Peza, British envoy back easing of foreign investment restrictions
MANILA, Philippines–The head of the Philippine Economic Zone Authority (Peza) has backed calls to revisit the restrictions imposed by law on foreign ownership, particularly for capital-intensive projects, as the country moves to attract more foreign investments.
Peza Director General Lilia de Lima made the remark at a forum hosted by the Shareholders’ Association of the Philippines (Sharephil) on Wednesday, agreeing with the statement made by British Ambassador to Manila Asif Anwar Ahmad.
Ahmad noted that a “whole lot more could come from foreign investment if the restrictions are lifted.”
For big projects and investments, he said it was difficult for a foreign investor to accept a minority shareholding, especially if it would carry the bulk of the risk and provide the management expertise and technology. “I am not making a political point about changing the Constitution. I am arguing for the economic case for change,” Ahmad explained in the same forum Wednesday.
Although there are a number of restrictions in ownership in certain businesses, foreign investors are still entitled to certain rights, particularly within the Peza-managed economic zones. However, the Philippines’ bid for more foreign direct investments continued to be hampered by an image of being a corrupt country, De Lima noted.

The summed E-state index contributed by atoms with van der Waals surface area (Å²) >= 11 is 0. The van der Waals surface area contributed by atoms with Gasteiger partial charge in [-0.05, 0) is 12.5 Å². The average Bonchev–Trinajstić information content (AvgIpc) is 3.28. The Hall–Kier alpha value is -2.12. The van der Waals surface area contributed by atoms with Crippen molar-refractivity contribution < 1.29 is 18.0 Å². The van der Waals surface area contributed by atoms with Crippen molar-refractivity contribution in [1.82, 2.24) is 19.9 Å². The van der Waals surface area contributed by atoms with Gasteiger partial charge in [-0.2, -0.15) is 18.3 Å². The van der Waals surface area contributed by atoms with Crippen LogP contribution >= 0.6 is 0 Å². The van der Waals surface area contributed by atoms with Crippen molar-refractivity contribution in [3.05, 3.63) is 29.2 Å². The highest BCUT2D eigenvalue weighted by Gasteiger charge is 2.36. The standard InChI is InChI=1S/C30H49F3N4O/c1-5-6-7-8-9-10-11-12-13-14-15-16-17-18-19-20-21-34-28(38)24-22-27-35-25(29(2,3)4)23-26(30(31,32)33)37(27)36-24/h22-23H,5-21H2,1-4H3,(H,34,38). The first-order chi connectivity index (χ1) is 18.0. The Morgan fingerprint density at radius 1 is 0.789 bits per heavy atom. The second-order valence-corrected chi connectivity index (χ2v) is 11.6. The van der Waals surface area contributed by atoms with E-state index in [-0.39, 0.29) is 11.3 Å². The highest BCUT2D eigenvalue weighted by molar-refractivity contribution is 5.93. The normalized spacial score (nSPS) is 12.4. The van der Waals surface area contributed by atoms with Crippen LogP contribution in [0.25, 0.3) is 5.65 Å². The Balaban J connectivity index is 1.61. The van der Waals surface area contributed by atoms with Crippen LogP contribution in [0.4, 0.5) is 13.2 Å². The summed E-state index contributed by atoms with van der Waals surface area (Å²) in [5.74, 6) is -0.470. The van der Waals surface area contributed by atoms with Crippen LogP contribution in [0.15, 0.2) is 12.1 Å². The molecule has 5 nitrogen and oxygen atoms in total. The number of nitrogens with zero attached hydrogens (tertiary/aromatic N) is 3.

This was why their strategy was to bring investors to Peza zones where “there is no corruption,” she said.
Despite all these challenges, De Lima stressed that the Philippines continued to have a competitive edge as one of the best investment sites in the world, one of which was a young, hardworking, literate, English-speaking, easily trained and friendly Filipino workforce.
There are 306 Peza-managed ecozones, which host 3,276 locators. Investments made by these locators have reached P2.68 trillion from 1995 to May this year, while employment stood at more than a million as of end April 2014. Total exports from these zones from 1995 to April 2014 reached $532.61 billion.
In the same forum, Ahmad noted that the economic model of the Philippines was gaining credibility from the international community as reflected in the investment-grade rating of Philippine debt.
But for economic growth to translate to employment growth, the Philippine government must invest more in education, healthcare and affordable social housing. Ahmad also urged a breakaway from the low wage and low productivity mind-set.